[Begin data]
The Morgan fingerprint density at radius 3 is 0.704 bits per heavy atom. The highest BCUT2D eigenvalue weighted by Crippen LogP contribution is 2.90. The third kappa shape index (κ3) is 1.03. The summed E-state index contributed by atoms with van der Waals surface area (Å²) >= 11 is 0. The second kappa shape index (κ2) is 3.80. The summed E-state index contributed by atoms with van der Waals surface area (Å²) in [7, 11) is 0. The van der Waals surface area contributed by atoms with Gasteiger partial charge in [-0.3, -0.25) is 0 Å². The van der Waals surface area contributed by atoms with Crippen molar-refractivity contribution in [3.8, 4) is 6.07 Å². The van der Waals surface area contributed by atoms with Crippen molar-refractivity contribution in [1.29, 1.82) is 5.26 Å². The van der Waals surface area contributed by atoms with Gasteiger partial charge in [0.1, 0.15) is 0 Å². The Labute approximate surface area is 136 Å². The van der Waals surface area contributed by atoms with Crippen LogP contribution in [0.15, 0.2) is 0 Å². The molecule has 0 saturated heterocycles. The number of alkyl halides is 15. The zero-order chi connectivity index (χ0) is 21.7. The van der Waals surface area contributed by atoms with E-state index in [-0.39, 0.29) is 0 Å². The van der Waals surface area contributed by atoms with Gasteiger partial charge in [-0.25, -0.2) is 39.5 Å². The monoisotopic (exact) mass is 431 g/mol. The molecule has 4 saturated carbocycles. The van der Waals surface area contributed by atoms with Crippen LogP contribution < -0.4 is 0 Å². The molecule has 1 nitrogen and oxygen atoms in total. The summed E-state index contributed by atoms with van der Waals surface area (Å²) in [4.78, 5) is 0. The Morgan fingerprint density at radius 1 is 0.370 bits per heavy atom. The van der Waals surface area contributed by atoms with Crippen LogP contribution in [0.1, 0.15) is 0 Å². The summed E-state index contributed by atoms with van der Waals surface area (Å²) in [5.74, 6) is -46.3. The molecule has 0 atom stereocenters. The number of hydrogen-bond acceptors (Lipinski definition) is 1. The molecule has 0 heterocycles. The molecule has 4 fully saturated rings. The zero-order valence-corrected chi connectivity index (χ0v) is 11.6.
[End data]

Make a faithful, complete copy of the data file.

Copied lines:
The Morgan fingerprint density at radius 3 is 0.704 bits per heavy atom. The highest BCUT2D eigenvalue weighted by Crippen LogP contribution is 2.90. The third kappa shape index (κ3) is 1.03. The summed E-state index contributed by atoms with van der Waals surface area (Å²) >= 11 is 0. The second kappa shape index (κ2) is 3.80. The summed E-state index contributed by atoms with van der Waals surface area (Å²) in [7, 11) is 0. The van der Waals surface area contributed by atoms with Gasteiger partial charge in [-0.3, -0.25) is 0 Å². The van der Waals surface area contributed by atoms with Crippen molar-refractivity contribution in [3.8, 4) is 6.07 Å². The van der Waals surface area contributed by atoms with Crippen molar-refractivity contribution in [1.29, 1.82) is 5.26 Å². The van der Waals surface area contributed by atoms with Gasteiger partial charge in [0.1, 0.15) is 0 Å². The Labute approximate surface area is 136 Å². The van der Waals surface area contributed by atoms with Crippen LogP contribution in [0.15, 0.2) is 0 Å². The molecule has 0 saturated heterocycles. The number of alkyl halides is 15. The zero-order chi connectivity index (χ0) is 21.7. The van der Waals surface area contributed by atoms with E-state index in [-0.39, 0.29) is 0 Å². The van der Waals surface area contributed by atoms with Gasteiger partial charge in [-0.25, -0.2) is 39.5 Å². The monoisotopic (exact) mass is 431 g/mol. The molecule has 4 saturated carbocycles. The van der Waals surface area contributed by atoms with Crippen LogP contribution < -0.4 is 0 Å². The molecule has 1 nitrogen and oxygen atoms in total. The summed E-state index contributed by atoms with van der Waals surface area (Å²) in [4.78, 5) is 0. The Morgan fingerprint density at radius 1 is 0.370 bits per heavy atom. The van der Waals surface area contributed by atoms with Crippen LogP contribution in [0.1, 0.15) is 0 Å². The summed E-state index contributed by atoms with van der Waals surface area (Å²) in [5.74, 6) is -46.3. The molecule has 0 atom stereocenters. The number of hydrogen-bond acceptors (Lipinski definition) is 1. The molecule has 0 heterocycles. The molecule has 4 fully saturated rings. The zero-order valence-corrected chi connectivity index (χ0v) is 11.6.